Karen Delaney, from Rochester, NY, arrives and it takes the club's secretary the longest time to remember this club member's name. Another club member, from Houston, TX, arrives and the club's secretary thinks she is Karen Delaney, but she is really Linda Gephart.

The club's area in Le Café Lodi has some acoustic problems, which get worse when Dinny Moyer arrives and wants to know where the 'streets are overflowing with wine' in Paris on account of it being Beaujolais Nouveau day.

While Steve refuses the 'Waitress of the Week's' offer of ice for his Coke - he wants it full to the top, and it is as cold as tap beer anyway - Linda decides to follow Dinny's example of getting bigger containers of Beaujolais Nouveau.

"It tastes better than last year's," Scoop says - without trying any - "Better than 2000!" he adds. He is in a grouchy mood on account of 'Internet deprivation.'

Right here I should mention that the club meeting isn't exactly like this, because the members keep switching tables to form little conversation groups - only to reform in new groups - and I am getting no photos.

Every time I try to do something about this, I step on Karen's knee. She keeps saying it is okay because she used to run 40 miles a day with it, which reminds Linda - I think - that driving around Iceland's edge is 2000 kilometres, and causes Steve to comment that Icelandair has four-motor jetplanes now, with very low fares from Minneapolis.

What happens - ah, I decide we should go outside for the week's group 'Photo of the Week.' This isphoto: beaujolais pot, beer taps accomplished after a fashion - the sun is blasting the shop-fronts while the streetside trees are casting great pillars of shadows, and more than half the photos have one-third or the other, in a totally dark zone.

Once this photo is taken, then Crocodile Nigel arrives from looking over the Arts et Métiers museum's métro station which looks like a copper-lined submarine with portholes and shiny rivets.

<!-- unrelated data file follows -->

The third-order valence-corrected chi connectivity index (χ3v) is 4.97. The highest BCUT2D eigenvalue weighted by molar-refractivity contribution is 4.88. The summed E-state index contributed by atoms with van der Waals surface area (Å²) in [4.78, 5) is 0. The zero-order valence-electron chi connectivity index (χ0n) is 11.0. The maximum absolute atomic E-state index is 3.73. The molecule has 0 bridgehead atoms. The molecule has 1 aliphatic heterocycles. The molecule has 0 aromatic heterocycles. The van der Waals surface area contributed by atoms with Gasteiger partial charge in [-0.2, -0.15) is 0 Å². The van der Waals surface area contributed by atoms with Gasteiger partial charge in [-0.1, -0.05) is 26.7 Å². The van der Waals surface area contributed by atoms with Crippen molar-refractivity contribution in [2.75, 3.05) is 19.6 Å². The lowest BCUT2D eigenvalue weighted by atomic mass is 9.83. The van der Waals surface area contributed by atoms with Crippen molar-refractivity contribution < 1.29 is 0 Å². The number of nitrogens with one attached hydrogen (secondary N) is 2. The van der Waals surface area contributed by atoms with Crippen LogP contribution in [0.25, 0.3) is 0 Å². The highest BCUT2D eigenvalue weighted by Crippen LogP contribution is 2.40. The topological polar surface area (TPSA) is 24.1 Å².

The Café Lodi's bar-top, beer-taps, and Beaujolais Nouveau equipment.

Since Nigel didn't see any crocodiles on Ibiza and nobody has brought any pets this week, the 'Food of the Week' is 'pizza brulée,' which is about what it sounds like and is not something you'd want to eat in Paris or anywhere else.

And, ah, the 'Photo of the Week Minus One' is the unofficial designation for the thing at the top of the page, because Nigel chose to check out the copper portholes instead of getting to the club in time to be in the photo.

Before getting to the usual boilerplate below, this week's 'Quote of the Week' comes from Steve Flattem. "Europe expands your curiosity," he says.

This means you should come here if you've noticed that your curiosity hasn't been working much lately. For example, if you are wondering whether your 'Quote of the Week' will get mentioned here, there is only one way to find out.

La Corona's Renovation

The club's 'home' café meeting location is the café La Corona, which is currently being renovated. While this goes on, the meeting place has temporarily moved to Le Café Lodi.

Without firm dates, I now figure that to-become members and signed-in club members can count on La Corona re-opening for meetings - possibly as soon as Thursday, 6. December. Watch this space for the definitive date. Until I know exactly, I will leave the originally projected re-open date below.*